Your father keeps misplacing his keys, or your mother repeats herself. Should you be worried about dementia? If those seemingly minor issues are new ones, you’re right to be concerned.
“People tend to attribute too much to normal aging and are a little dismissive of cognitive loss,” says Dr. Paul Fishman, a professor of neurology at the University of Maryland School of Medicine and a neurologist at UMD’s Medical Center. “Dementia is very common, and in general it is under-diagnosed, rather than over-diagnosed.”
Roughly 9% of Americans have dementia, which is a blanket term for a loss of intellectual function that is severe enough to interfere with day-to-day life. That interference often takes the form of memory loss or confusion, but it could also manifest as poor hand-eye coordination, problems with tasks like cooking or operating a computer, or mood and behavioral changes ranging from depression to hostility.
“Driving issues, especially struggling to find their way around areas they know, or not judging distance between cars, or making turns inappropriately, are all symptoms,” Fishman says. “Responding to telemarketers when that’s out of character for them or struggling with finances are also worrying things.”
But the number-one red flag a child or caregiver needs to watch out for is change. If someone is acting differently than they used to, that’s good reason for them to see a doctor for an evaluation, Fishman says. That evaluation will include some form of cognitive assessment—either quick or in-depth, depending on the person’s symptoms—and may also entail blood work or other tests to rule out non-Alzheimer’s factors.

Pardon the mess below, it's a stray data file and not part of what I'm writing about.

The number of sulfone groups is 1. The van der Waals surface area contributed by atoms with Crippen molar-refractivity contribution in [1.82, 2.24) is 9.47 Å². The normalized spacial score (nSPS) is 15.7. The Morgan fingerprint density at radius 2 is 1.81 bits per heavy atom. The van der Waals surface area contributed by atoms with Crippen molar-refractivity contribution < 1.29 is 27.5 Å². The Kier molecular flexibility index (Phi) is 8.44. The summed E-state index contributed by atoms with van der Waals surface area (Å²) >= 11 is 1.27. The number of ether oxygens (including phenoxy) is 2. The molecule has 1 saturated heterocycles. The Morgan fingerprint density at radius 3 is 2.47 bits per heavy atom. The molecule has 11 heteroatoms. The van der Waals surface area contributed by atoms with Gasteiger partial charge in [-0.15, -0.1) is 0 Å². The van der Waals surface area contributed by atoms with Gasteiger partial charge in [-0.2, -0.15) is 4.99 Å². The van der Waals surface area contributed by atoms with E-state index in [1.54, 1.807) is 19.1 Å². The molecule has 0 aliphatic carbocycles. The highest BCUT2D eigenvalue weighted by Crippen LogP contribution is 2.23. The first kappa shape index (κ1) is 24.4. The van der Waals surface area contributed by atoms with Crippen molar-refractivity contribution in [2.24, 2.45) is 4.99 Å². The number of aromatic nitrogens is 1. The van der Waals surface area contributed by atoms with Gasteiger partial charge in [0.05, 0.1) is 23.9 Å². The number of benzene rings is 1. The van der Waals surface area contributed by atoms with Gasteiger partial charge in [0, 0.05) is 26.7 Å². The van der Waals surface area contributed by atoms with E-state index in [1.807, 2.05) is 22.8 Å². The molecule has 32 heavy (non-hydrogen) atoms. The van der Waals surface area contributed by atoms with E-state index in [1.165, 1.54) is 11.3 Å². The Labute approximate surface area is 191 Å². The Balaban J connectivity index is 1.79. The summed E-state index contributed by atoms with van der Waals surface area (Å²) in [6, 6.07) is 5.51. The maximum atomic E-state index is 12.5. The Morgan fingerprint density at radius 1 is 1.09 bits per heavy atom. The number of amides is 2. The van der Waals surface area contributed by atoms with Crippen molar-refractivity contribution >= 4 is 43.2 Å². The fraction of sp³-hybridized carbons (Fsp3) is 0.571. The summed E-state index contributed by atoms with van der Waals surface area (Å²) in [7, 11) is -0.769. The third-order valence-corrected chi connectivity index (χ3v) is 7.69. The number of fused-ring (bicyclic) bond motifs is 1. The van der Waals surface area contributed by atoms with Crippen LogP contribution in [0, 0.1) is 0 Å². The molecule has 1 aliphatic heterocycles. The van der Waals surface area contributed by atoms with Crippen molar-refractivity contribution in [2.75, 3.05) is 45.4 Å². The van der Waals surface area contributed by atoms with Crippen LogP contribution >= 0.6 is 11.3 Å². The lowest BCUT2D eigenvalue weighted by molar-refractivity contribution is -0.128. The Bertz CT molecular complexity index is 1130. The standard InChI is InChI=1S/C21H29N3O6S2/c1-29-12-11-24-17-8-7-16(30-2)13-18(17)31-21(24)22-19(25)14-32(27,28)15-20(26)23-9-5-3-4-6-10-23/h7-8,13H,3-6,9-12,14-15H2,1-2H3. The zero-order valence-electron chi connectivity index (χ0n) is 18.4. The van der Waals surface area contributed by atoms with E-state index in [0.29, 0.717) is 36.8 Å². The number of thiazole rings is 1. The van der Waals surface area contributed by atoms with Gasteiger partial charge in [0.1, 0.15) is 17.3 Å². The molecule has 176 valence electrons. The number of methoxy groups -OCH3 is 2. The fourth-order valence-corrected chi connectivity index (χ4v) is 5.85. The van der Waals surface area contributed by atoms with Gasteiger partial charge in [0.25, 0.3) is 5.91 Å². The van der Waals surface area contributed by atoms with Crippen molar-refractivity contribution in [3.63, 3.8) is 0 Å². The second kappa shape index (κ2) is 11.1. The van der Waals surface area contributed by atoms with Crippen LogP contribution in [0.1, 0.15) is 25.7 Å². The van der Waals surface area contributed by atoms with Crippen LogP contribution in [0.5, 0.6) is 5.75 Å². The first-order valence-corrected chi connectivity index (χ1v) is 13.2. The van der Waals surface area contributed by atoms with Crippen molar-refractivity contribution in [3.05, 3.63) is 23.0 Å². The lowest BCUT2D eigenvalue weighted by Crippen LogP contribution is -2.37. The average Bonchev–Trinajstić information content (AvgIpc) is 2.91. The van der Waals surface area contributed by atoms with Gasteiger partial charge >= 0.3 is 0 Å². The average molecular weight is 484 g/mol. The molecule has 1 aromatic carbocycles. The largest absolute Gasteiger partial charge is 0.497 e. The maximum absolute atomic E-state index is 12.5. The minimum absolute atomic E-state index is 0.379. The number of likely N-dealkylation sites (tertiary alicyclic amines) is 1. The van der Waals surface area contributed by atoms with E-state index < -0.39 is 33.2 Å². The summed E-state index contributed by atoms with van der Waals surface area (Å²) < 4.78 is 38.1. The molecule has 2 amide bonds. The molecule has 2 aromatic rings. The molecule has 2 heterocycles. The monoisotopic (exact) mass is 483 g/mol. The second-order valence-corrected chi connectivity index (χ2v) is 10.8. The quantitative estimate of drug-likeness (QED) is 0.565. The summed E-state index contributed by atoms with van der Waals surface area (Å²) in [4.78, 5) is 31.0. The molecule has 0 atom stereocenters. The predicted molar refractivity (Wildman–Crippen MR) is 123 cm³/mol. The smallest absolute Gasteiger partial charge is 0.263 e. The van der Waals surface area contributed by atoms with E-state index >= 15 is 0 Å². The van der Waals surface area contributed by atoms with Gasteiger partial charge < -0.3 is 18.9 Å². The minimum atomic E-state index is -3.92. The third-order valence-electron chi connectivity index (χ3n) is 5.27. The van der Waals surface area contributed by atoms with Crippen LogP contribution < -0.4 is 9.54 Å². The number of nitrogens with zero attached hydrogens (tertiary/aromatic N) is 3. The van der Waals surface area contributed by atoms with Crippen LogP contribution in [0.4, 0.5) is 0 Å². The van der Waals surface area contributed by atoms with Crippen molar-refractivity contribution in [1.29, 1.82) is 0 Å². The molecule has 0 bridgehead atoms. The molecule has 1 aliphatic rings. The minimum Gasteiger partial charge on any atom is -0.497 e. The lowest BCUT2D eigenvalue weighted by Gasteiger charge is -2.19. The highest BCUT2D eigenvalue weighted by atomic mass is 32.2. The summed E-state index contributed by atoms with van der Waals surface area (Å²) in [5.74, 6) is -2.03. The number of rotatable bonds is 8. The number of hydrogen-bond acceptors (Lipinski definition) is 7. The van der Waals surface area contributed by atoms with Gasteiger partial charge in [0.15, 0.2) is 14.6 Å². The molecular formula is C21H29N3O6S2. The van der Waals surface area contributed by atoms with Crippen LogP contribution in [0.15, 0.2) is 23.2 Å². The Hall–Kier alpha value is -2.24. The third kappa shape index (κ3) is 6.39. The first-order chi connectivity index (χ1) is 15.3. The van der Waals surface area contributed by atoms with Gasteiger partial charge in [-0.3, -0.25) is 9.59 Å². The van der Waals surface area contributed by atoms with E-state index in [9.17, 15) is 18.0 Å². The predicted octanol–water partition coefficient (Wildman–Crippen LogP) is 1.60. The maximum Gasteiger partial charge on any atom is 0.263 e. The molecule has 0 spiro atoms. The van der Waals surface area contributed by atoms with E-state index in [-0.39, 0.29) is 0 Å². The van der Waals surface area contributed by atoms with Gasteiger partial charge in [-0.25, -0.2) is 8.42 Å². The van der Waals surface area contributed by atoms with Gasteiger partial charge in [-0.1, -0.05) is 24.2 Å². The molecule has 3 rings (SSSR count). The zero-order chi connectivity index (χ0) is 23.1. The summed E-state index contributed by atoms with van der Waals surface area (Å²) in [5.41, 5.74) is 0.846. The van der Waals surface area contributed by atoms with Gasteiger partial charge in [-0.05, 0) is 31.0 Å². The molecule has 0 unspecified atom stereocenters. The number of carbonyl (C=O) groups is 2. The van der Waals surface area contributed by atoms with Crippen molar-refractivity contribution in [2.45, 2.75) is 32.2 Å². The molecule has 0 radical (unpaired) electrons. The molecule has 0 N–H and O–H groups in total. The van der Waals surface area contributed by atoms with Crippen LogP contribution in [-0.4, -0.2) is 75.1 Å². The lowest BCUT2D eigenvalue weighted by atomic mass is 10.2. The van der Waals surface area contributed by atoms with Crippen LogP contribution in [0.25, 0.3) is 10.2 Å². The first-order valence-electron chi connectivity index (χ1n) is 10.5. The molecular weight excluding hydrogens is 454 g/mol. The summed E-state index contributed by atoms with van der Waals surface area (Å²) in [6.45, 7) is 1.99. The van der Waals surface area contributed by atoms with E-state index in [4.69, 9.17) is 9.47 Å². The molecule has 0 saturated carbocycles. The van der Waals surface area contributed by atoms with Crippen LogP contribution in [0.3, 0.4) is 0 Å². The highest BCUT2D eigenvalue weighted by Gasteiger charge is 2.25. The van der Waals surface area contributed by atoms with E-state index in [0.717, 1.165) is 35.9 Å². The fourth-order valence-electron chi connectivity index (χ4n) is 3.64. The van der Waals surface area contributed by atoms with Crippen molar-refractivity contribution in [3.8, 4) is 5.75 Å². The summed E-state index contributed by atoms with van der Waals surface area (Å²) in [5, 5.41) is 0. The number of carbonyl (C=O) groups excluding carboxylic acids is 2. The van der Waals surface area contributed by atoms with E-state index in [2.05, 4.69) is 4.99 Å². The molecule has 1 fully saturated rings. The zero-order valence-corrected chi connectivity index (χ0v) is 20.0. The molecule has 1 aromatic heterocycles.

While some drug treatments and lifestyle adjustmentsmay slow the development of Alzheimer’s disease, there is no cure for the condition, Small says.
Still, prompt diagnosis is critical. It’s easier to protect a still-healthy brain than it is to repair a damaged one. “If you can get an accurate Alzheimer’s diagnosis early, we may be able to put off severe effects for years,” he adds.
Even if your parent is relatively young—in her 50s or 60s—don’t ignore memory slips or new symptoms. While rates of dementia really balloon once a person reaches age 80, about 10% of dementia cases are diagnosed by age 65—and for some, the loss of function sets in earlier, Small says.
At the same time, there are also other triggers of cognitive decline that are treatable and in some cases reversible. These include everything from an undiagnosed stroke to a thyroid condition or medication side-effects. This fact—that many cases of dementia are caused by fixable, non-Alzheimer’s sources of impairment—may be a good way to coax a parent into visiting a doctor for an assessment, which can be a tricky conversation for kids and caregivers, Fishman says.
In fact, talking about dementia with a parent is often more difficult than spotting the warning signs. Fishman says another aspect of dementia is impaired insight, so a loved one who’s struggling may not recognize his symptoms or acknowledge that there’s an issue. “When family approach them, they may be either dismissive or angry,” he says. “There can also be some degree of paranoia,” which makes these sorts of conversations rough.
If talking about the issue with your parent isn’t working—or you’re worried they’ll react poorly—Fishman recommends calling your mom or dad’s doctor to let them know about your concerns. “The doctor won’t be able to share results with you,” he says. But at your mom or dad’s next check-up, the doctor can perform an assessment and take appropriate steps.
The most important message: Don’t dismiss memory problems or other symptoms as run-of-the-mill aging. Even for a loved one in her 70s or 80s, “a loss of cognitive ability that interferes with function is not normal,” Small says. If your parent needs help, you can ensure they find it.